Turner said she doesn’t feel as though she has missed out on having the “college experience,” but rather she recognizes it is significantly different from what it could have been.
“I don't know that I necessarily am missing any elements of it, but I do think that it would be different had COVID never happened, and I would have had one more year under my belt,” Turner said. “I almost feel set back because I don't really know anything that's going on, other than if my friends tell me or if I hear about it through work or something.”
Kimberly Rios, an associate professor of psychology at OU, said there is a human need for social interaction during transitional phases in people’s lives, which would explain the drive for returning to normal social college experience.
“People in general are social animals, and we do have a really strong psychological need to belong and fit in with other people, and for college students, this psychological need is perhaps especially strong because college is a transition period,” Rios said. “These sorts of experiences, while exciting for many people can also be somewhat isolating and add that to the fact that for almost two years in the midst of the COVID pandemic students, whether they've been on campus or off campus, they've been largely isolated from all but maybe just a few people taking classes on their computers (and) doing everything on Zoom as opposed to in person having limited interpersonal interactions.”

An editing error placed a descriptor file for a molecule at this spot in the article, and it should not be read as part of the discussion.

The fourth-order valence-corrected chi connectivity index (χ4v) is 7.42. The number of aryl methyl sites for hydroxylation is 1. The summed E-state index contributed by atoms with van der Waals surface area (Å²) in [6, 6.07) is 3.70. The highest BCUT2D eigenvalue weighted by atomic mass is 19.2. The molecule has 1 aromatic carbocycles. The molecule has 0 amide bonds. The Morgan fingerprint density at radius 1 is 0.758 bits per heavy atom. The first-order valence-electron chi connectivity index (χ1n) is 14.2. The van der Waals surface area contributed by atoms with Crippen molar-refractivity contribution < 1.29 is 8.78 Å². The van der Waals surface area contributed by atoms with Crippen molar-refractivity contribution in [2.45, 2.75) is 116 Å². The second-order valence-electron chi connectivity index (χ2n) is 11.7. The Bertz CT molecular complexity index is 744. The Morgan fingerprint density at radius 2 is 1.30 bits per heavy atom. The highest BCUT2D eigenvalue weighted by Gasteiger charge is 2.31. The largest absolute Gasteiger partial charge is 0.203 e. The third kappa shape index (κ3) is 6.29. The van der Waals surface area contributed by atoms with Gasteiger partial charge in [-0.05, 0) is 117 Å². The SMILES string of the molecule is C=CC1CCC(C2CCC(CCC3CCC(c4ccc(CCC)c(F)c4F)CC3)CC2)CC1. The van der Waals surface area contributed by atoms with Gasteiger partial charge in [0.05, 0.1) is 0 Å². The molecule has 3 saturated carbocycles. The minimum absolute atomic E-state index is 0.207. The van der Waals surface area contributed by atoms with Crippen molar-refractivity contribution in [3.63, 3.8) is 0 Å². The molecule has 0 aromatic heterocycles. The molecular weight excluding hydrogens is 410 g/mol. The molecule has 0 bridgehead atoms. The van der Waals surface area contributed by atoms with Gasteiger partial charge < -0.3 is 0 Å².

In terms of being cautious and staying home, it’s up to individuals to weigh the importance of social interaction and personal health against each other, but there is a lot of variation between people with factors ranging from religious beliefs to media and social media engagement.
“I think for a lot of people, it's a risk-benefit calculation,” Rios said. “They just are deciding for themselves what level of risk is acceptable in light of the potential benefits ... It's just a matter of which of these needs and motives is most salient to people, whether it's the need to fit in and socialize with others or the need to stay safe and healthy and whether people see these needs as conflicting with each other not.”
Students, though, began to feel more secure going out because of the vaccine and vaccine mandate.
“I definitely feel more comfortable knowing that like everyone was required to be vaccinated and from emails and stuff showing that the majority of our student population is vaccinated,” Houlahan said. “It definitely makes it more comfortable, even though we know that some people still aren't, majority is, so (I am) definitely more comfortable than a month ago.”
Other students felt safe prior and after the vaccine administration in the spring based on guidelines in place.
“I was comfortable going out before the vaccine because it was structured in a way you had to wear masks going into the bar (and) you had to stay at your table,” Schultz said. “So I think I'm more comfortable, kind of straying away from that and not wearing my mask when I go out or like, not being as cautious when I'm around people because of the vaccine.”
Many students, like Turner, hope for another semester of near-normalcy during the spring semester.
“I hope that people can start to feel more comfortable about going out and about doing things with their friends,” Turner said. “I hope that people, including myself, don't have the feeling of regret for doing stuff that all college kids do.”